• #7
              338 magnum factory loads

              Something else came up on this hunt I'd love to get feedback on. t is customary for guides to have clients check their rifle zeros prior to hunting in my experience. On this hunt two days after taking my bear, my guide noticed his scope base screws (Ruger factory mount, the big base screws) were loose, you could turn them with your fingers loose). Should one insist that guides test their riflres in front of you on dangerous game hunts (risking the guide taking offence, versus you risking your butt on a backup rifle that may not be spot on!?


              • #8
                Thanks for feedback


                Thank for the feedback on the Federal HE TBBCs. I only know them by their construction and reputation; I've never actually shot an animal with one, but they're what I'd carry for moose, bear & maybe goats.

                In God We Trust.


                • #9
                  Core Lokt

                  I shot a black bear last month in Maine with .225 gr. Core Lokt Ultra's. It dropped in it's tracks. Bullet exited so I don't know what it looked like. Exit wound showed that it expanded good. The bear weight 315#. I don't know if that would be a big one or not in Alaska. That was my first bear. My rifle wont shoot the partions or A-Frames very well. It shoots the Core Lokts an Core Lokt Ultras abount an inch at a 100.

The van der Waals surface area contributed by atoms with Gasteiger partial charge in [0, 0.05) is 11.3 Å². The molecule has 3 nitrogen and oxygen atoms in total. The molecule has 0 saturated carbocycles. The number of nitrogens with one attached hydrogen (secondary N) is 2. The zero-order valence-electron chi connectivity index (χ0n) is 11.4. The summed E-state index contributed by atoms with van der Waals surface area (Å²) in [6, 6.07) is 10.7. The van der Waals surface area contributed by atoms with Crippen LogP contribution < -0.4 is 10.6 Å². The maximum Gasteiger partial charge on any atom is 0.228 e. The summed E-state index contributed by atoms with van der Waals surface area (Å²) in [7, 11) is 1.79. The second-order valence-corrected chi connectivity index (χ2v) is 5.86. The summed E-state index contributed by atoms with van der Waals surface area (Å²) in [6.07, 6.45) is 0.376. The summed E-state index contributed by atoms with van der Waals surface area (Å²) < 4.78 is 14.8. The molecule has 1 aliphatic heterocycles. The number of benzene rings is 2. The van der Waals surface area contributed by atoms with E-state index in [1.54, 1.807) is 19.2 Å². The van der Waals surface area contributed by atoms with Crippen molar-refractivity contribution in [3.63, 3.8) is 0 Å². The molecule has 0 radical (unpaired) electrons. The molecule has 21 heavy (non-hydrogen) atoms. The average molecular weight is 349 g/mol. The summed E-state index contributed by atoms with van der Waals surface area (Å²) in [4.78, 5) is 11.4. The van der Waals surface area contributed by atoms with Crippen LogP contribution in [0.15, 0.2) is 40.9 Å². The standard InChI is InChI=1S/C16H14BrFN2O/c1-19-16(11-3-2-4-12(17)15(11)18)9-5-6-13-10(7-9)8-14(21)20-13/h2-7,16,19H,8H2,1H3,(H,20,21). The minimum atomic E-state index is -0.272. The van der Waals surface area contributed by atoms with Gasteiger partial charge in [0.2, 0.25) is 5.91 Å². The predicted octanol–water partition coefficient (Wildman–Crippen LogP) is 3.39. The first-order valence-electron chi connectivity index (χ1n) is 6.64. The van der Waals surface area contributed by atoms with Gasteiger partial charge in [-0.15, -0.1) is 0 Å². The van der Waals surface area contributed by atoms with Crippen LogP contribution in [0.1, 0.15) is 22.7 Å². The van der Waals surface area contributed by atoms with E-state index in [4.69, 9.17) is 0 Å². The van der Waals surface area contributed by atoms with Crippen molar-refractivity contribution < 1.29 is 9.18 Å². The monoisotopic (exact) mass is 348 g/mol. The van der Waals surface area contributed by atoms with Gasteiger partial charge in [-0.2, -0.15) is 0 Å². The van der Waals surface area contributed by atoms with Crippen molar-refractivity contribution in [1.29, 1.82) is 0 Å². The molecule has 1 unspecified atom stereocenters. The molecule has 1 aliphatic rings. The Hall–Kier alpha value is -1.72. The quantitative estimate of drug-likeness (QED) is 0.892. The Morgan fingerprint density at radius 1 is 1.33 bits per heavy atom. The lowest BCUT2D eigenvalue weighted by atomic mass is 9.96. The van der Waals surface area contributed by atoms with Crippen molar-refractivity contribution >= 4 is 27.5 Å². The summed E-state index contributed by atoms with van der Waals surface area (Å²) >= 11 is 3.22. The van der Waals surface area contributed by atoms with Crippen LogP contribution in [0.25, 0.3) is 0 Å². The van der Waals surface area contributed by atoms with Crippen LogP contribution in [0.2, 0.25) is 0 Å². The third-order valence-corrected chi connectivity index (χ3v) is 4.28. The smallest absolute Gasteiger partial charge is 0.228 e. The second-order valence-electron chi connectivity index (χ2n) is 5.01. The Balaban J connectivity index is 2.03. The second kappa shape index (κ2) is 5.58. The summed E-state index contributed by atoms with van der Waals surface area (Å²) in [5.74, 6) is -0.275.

• #10
                    that is a good question to have put before you're next guided hunt. I can feel the back of my hairs stand up now just thinking this is my ticket out if the guide has his gear amiss. Your money and youre butt- I would definately enquire about his gear as he does yours. Not all scenarios will be the same but all should be expected to be for the worst possible.
                    Good bullets make for a good trip surely. The old bullets have successfully taken many game and no argument there. I have shot enough of them to know that improvement in bullet design is a must and now adays the selection is great. Tropy bonds are pretty expensive per 20? is it? In any case I use "premiums" of the like of Swifts, Barnes, Kodiaks, Partitions and of late the North Forks which still need to be field tested by me.
                    Black bears can be taken with the likes of the .243 even at 300# and over so it is not surprising that the new "ultras" perform quite well. Interior Alaskan bears and the large Coastal cousing nonetheless need youre respect and deserve a shot and a bullet that will without question hold up and penetrate. These animals can take the bullet and with adrenaline up and in the stars will require some serious balsy work to finish--go with a tough bullet.